Robotics

Technology and robotics still transforming medicine

Technology and robotics still transforming medicine

Technology is taking over in surgical medicine and leads the next wave of discovery, says a visiting expert on surgical robotics and innovation.

Ex-patriot Kiwi, Dr Catherine Mohr is a University of Auckland Hood Fellow, and will be talking on ‘The rise of the Bots: Robots, Surgeons and Disruptive Technology’ at the University of Auckland on Wednesday (22 October).

Surgery has changed rapidly in the last 10 years with the advent of surgical robots and the increase in minimally invasive surgical techniques.

“One of the problems we have right now is that we find cancers late, and so have to take the person apart and put them back together again to take out the cancers and give them functionality back – essentially doing salvage instead of being able to intervene really early,” says Dr Mohr.

“Surgery has been at the ‘hands on humans’ scale of therapies for millennia. Now and in the future, innovations mean we will be able to do minimally invasive surgery like, identifying at a cellular level where cancer cells are located and remove the bad cells while leaving the good cells with minimal intervention. In for example; taking out cancer cells from around a neurovascular bundle while leaving it entirely intact.”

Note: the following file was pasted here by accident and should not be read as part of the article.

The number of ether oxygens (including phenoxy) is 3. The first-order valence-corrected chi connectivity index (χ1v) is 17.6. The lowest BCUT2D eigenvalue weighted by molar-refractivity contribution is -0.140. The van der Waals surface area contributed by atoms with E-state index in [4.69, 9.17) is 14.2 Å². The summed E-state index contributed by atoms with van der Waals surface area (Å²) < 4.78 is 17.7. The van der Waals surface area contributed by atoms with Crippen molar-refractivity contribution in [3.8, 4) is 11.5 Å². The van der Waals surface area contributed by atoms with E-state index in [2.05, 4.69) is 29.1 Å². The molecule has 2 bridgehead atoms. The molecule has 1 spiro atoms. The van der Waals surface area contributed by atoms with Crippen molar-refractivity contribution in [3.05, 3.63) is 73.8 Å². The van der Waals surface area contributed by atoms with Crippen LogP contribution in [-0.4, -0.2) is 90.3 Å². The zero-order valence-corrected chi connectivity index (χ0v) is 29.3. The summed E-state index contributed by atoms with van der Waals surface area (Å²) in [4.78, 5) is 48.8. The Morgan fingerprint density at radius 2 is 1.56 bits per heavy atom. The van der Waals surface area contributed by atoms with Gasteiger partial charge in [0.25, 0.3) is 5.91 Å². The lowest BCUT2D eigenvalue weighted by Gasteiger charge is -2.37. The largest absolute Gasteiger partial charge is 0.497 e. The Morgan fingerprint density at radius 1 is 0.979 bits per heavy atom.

Dr Mohr says the focus will increasingly be on preventative medicine, such as finding and removing cancers at a much earlier stage. Another example is the discovery and training of dogs that can smell cancer on the breath of patients.

“This is much more sensitive than other screening tests that we have developed right now, so this means there are chemical signals in the patients’ breath, and if we can decode that, we can get to the point where we can make a machine even more sensitive than a dog’s nose (to find cancer).”

This year’s ‘World Class New Zealand Award’ winner, Dr Mohr is Vice President of Medical Research at Intuitive Surgical, where she evaluates new technologies for incorporation into the next generation of surgical robots.

She is also a consulting Assistant Professor in the department of Surgery at Stanford School of Medicine and on the Medicine and Robotics Faculty at Singularity University.
She has published numerous scientific papers, is the recipient of multiple awards and a frequent speaker at national and international conferences.

Dr Mohr was born in Dunedin, leaving New Zealand for the USA with her parents as a child. She grew up in Boston and has mostly worked in California, but has always retained her New Zealand citizenship and strong connection to this country.

She received her Bachelor and later Master of Science degrees in mechanical engineering from MIT, and her Doctor of Medicine from Stanford University School of Medicine. She serves as scientific advisor to several start-up companies in Silicon Valley as well as government technology development programmes and start-ups in her native New Zealand.

Her public lecture, on ‘The rise of the Bots: Robots, Surgeons and Disruptive Technology’ is on Wednesday 22 October at 6.30pm, at the University of Auckland’s Fisher and Paykel Appliances Auditorium, in the Owen G Glenn Building at the City Campus.

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Josh Sandberg

Josh Sandberg is the President of Ortho Spine Partners and Partner for The De Angelis Group. He also serves as Co-Founder and Editor of OrthoSpineNews.

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